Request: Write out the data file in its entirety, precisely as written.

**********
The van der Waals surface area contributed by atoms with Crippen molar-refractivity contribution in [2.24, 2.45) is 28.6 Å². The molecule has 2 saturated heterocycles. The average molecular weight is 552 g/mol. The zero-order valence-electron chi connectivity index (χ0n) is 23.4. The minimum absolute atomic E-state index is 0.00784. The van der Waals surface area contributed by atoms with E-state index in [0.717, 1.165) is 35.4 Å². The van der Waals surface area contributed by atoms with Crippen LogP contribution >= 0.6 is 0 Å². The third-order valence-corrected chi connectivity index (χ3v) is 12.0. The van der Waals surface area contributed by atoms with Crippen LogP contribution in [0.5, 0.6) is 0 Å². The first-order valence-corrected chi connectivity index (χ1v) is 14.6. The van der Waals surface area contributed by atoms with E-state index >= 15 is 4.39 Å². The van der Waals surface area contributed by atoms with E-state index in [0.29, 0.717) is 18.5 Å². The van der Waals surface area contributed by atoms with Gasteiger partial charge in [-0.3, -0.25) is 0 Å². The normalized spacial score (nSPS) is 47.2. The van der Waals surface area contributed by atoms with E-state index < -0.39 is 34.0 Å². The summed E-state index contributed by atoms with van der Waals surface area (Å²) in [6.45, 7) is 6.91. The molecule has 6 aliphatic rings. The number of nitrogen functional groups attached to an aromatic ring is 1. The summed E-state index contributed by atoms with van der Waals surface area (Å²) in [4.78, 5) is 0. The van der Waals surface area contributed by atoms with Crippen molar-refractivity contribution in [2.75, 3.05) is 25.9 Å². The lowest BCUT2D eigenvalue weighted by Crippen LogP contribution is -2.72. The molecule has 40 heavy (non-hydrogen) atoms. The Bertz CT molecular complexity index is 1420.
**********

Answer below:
The van der Waals surface area contributed by atoms with Crippen molar-refractivity contribution in [2.24, 2.45) is 28.6 Å². The molecule has 2 saturated heterocycles. The average molecular weight is 552 g/mol. The zero-order valence-electron chi connectivity index (χ0n) is 23.4. The minimum absolute atomic E-state index is 0.00784. The van der Waals surface area contributed by atoms with E-state index in [0.717, 1.165) is 35.4 Å². The van der Waals surface area contributed by atoms with Crippen LogP contribution >= 0.6 is 0 Å². The third-order valence-corrected chi connectivity index (χ3v) is 12.0. The van der Waals surface area contributed by atoms with Crippen LogP contribution in [0.5, 0.6) is 0 Å². The first-order valence-corrected chi connectivity index (χ1v) is 14.6. The van der Waals surface area contributed by atoms with E-state index >= 15 is 4.39 Å². The van der Waals surface area contributed by atoms with E-state index in [0.29, 0.717) is 18.5 Å². The van der Waals surface area contributed by atoms with Gasteiger partial charge in [-0.3, -0.25) is 0 Å². The normalized spacial score (nSPS) is 47.2. The van der Waals surface area contributed by atoms with E-state index < -0.39 is 34.0 Å². The summed E-state index contributed by atoms with van der Waals surface area (Å²) in [6.45, 7) is 6.91. The molecule has 6 aliphatic rings. The number of nitrogen functional groups attached to an aromatic ring is 1. The summed E-state index contributed by atoms with van der Waals surface area (Å²) in [4.78, 5) is 0. The van der Waals surface area contributed by atoms with Crippen molar-refractivity contribution in [2.75, 3.05) is 25.9 Å². The lowest BCUT2D eigenvalue weighted by Crippen LogP contribution is -2.72. The molecule has 40 heavy (non-hydrogen) atoms. The Bertz CT molecular complexity index is 1420.